UK Web Focus (Brian Kelly)

Innovation and best practices for the Web

Social Networking Article in Forthcoming Education Guardian

Posted by Brian Kelly on 2 May 2007

I have just had a phone call from a Guardian reporter who is writing an article for the Education Guardian which is due to be published next Tuesday.

Her feature is about “academics who argue that universities should relax their constraints on students’ use of MSN, MySpace and Facebook. They say these sites can actually be helpful for students and even help their academic work.” She asked for my views on why universities are imposing constraints on use of such services – and was, I think, somewhat taken aback when I suggested that many universities have moved on over the past few years and are acknowledging the potential benefits of such services. I gave example of the survey carried out by Edinburgh University of IT Service department policies on use of MSN Messenger. Although the report was internal to the University of Edinburgh, I did receive a copy, which included some great quotations such as the following which I used in a talk I gave on What Can Internet Technologies Offer? at the UCISA Management Conference way back in March 2004:

IM … is ‘here to stay’ – an ‘unstoppable tide’. Seen as part of youth culture, along with … SMS” – Liverpool John Moores University
Students will arrive familiar with, and expecting to .. use such tools. Email seen by younger people to be ‘boring’, ‘full of spam’, IM and SMS immediacy preferred” – University of Bath

From subsequent talks I’ve given to senior managers in IT Services (the most recent one on “Web 2.0: How Should IT Services and the Library Respond?“) I’ve got the feeling that, at a senior management level, IT Services are willing to embrace use of such technologies, leaving it to the academics to discuss the learning benefits and the challenges of assessing use of the services. And others have put it to me that it is actually other academics who would like to see such technologies based, and not the service departments. This was how I finished my contribution to yesterday’s Webinar on Web 2.0 for content sharing for learning and teaching in which I gave a talk on Content Creation: Web 2.0 Is Providing The Solution!.

Have IT Services redefined themselves, or does the management rhetoric fail to be implemented by the staff who are responsible for implementing such policies? And am I missing out on the general trends? Perhaps we are better served, in this respect, by BUCS, the Bath University Computing Service than other institutions?

4 Responses to “Social Networking Article in Forthcoming Education Guardian”

  1. I would think many Universities have moved on in accepting these technologies and the benefits of them. At Edge Hill, for example, we’re not only allowing our students to use them we’re positively encouraging it and not just for learning.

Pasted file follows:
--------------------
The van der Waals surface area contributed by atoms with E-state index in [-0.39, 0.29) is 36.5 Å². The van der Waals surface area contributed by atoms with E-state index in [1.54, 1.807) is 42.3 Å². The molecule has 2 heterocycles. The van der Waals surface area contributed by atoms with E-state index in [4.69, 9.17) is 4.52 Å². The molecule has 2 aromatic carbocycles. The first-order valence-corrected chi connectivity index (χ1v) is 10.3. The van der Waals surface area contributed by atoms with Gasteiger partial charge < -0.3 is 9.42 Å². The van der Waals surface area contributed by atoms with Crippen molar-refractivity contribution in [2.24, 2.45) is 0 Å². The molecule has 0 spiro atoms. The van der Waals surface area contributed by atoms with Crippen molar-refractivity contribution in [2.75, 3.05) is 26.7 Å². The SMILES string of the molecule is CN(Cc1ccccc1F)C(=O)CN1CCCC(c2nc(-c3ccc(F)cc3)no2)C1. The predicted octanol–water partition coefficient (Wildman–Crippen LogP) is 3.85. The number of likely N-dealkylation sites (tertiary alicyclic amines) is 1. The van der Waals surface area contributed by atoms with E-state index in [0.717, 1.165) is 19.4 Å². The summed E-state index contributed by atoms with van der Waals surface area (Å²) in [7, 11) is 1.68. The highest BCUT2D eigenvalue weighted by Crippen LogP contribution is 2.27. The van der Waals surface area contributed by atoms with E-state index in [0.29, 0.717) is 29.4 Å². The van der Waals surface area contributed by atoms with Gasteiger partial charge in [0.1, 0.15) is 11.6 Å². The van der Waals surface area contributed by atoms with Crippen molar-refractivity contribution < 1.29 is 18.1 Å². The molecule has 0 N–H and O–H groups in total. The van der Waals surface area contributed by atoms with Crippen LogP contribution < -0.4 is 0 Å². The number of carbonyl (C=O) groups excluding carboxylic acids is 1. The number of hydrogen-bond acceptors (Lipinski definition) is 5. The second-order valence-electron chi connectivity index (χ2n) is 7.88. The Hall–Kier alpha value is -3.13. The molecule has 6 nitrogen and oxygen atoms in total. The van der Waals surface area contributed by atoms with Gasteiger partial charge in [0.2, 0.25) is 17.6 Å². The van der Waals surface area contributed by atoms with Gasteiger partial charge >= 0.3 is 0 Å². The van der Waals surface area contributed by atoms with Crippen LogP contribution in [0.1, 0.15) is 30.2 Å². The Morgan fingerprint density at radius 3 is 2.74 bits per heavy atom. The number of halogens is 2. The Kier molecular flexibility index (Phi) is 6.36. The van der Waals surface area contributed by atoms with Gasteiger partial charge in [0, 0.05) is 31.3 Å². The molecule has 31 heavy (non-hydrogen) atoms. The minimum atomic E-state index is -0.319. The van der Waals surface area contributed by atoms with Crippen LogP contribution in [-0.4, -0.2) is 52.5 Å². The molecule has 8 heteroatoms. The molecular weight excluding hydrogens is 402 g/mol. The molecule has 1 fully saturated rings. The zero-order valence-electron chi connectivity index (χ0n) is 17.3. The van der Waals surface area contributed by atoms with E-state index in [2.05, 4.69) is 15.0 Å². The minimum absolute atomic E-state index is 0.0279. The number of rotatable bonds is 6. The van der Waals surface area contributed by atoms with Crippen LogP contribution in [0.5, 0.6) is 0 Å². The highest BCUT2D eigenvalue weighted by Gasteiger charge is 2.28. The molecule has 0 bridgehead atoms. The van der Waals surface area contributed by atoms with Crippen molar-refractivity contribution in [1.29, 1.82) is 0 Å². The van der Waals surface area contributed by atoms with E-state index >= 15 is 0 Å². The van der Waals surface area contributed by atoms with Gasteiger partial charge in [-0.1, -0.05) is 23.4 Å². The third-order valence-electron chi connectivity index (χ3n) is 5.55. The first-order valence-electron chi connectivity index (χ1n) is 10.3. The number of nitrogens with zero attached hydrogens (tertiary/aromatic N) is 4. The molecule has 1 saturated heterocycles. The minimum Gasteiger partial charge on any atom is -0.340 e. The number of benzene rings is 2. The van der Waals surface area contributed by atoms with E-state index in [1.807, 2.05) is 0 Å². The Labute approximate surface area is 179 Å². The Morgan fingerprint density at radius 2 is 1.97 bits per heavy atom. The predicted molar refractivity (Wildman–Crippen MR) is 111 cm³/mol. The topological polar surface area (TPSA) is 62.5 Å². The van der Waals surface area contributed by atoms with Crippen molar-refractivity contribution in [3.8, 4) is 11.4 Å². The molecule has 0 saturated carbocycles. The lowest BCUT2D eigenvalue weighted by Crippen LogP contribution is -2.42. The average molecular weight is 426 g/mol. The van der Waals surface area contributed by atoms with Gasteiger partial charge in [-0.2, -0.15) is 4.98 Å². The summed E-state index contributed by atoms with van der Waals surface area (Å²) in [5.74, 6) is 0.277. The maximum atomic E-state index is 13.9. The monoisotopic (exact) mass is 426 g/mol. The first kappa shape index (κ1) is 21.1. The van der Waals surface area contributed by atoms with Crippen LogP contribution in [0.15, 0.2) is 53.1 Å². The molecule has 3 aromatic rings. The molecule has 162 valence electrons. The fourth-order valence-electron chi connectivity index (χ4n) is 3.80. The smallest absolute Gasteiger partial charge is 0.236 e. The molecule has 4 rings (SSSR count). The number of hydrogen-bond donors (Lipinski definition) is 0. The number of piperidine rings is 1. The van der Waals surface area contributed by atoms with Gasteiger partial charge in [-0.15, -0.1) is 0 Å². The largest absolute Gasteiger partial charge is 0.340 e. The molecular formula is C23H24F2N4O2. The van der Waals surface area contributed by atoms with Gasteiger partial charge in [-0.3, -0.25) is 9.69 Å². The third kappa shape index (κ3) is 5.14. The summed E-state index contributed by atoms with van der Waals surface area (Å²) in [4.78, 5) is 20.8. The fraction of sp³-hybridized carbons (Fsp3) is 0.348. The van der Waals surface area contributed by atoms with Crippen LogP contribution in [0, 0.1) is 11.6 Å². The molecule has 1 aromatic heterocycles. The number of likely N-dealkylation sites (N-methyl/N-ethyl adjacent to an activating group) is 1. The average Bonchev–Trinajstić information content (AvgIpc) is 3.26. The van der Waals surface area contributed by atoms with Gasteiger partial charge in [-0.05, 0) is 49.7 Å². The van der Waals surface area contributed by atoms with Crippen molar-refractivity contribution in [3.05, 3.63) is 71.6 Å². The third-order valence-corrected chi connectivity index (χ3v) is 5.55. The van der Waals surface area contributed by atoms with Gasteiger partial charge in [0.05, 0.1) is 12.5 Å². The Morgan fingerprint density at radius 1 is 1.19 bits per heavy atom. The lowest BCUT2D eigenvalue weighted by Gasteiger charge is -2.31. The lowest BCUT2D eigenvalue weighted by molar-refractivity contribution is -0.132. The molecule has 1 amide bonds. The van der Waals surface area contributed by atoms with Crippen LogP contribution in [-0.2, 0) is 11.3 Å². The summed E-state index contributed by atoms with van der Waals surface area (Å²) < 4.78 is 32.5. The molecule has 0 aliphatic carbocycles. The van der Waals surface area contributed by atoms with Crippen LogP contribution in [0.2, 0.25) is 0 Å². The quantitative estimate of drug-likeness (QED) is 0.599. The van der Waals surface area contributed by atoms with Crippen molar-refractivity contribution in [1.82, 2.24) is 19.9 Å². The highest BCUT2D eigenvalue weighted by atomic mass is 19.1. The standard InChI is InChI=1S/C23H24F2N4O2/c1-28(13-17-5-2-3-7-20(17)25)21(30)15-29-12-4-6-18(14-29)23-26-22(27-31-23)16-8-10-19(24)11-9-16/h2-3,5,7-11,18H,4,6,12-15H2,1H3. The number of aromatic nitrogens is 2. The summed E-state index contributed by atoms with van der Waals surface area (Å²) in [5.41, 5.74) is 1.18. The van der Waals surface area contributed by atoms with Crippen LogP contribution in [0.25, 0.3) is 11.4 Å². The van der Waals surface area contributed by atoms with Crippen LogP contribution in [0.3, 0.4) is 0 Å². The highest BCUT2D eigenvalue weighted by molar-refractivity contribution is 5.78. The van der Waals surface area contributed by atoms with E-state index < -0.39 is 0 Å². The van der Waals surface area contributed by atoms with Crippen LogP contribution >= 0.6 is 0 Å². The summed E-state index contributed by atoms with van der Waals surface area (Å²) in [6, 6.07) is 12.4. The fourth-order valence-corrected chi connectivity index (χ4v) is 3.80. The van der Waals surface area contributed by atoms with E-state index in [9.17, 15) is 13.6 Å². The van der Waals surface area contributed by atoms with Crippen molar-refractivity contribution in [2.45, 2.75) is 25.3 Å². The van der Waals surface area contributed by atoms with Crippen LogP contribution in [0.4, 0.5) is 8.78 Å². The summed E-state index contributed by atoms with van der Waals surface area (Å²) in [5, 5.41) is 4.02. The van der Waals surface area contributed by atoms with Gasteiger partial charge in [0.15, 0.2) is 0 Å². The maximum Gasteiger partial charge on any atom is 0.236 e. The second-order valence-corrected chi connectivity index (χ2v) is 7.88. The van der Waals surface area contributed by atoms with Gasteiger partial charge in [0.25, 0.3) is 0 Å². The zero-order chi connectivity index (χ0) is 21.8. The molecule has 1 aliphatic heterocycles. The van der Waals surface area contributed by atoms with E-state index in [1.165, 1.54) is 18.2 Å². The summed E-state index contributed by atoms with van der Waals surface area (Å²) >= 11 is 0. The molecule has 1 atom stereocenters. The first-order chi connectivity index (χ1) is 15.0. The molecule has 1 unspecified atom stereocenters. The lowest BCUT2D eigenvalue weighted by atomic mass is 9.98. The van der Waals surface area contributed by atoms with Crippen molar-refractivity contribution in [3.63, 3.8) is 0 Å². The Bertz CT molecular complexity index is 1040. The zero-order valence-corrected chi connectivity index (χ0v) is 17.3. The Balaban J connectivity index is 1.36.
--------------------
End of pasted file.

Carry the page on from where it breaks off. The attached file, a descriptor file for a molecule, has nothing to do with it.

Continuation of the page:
The Academics and Learning Technologists do indeed have a role to play but I think we (IT Services/Marketing) also have a role to utilise these tools to support students (and enquirers/applicants) in these more ‘informal’ environments.

  2. […] More: Brian Kelly (UK Web Focus) […]

  3. After suggesting to the journalist that many universities are engaging with Web 2.0 technologies, I think she decided that there wasn’t scope for an interesting story. Instead the article on It’s a world of possibilities covered the potential of Second Life in e-learning. The story included contributions from Andy Powell at Eduserve and David Harrison, chair of UCISA – both of whom I suggested as useful contacts.

  4. I think this was the UCISA poll they used:

    I say, “they” because even though I am working at the University of Edinburgh, I was not on the short life working party for this one. However, it is little ole me that keeps the whole of the University up to date with this application (as well as a great deal of the rest of the apps here!).

    I think the biggest problem between upper management and the implementers in these cases is resource. Yes, management can see the advantages and all that of the technology, but having IM as a service can be a resource hog, especially if you are rolling out several of the clients (and especially since the likes of Yahoo and Microsoft will sometimes kill versions and say “you must upgrade to log on” – in which case it becomes a category 1 critical incident, because the students WILL complain!).

    Obviously, do this and this service has a major flaw in that someone like a student can’t find out what their classmate’s ID is without asking them, so going above that you could implement something like Jabber, put it through your institution’s single-sign-on. Better, but 2 flaws: that’s a big project by now, and you still upset the students who have friends on MSN or Yahoo.

    Go even further up in the resource stakes, and you could implement something like Office Live Meeting, but then in order to get the most out of it, you have to start thinking about integrating a VOIP solution in, integrating your Exchange (or equivilant) service in and that’s not just a major project, that’s a strategy!

    The thing is, there are 2 easier ways out. Firstly, “Windows Live @ edu” ( Pretty much all you want, and as free as you are going to get that sort of solution for. However, you’ll make the Anyone-But-Microsoft crowd that exist at Universities mad.

    The other thing? Do absolutely nothing. It really doesn’t matter what University policies are regarding this (unless its tied to either disciplinary procedures or a baseball bat!) – users will use IM anyway. Gmail has it built in, Hotmail has it built in, there’s MSN Web Messenger (, Yahoo Web Messenger (, AIM express (, meebo ( and countless more. This genie is out of the bottle…

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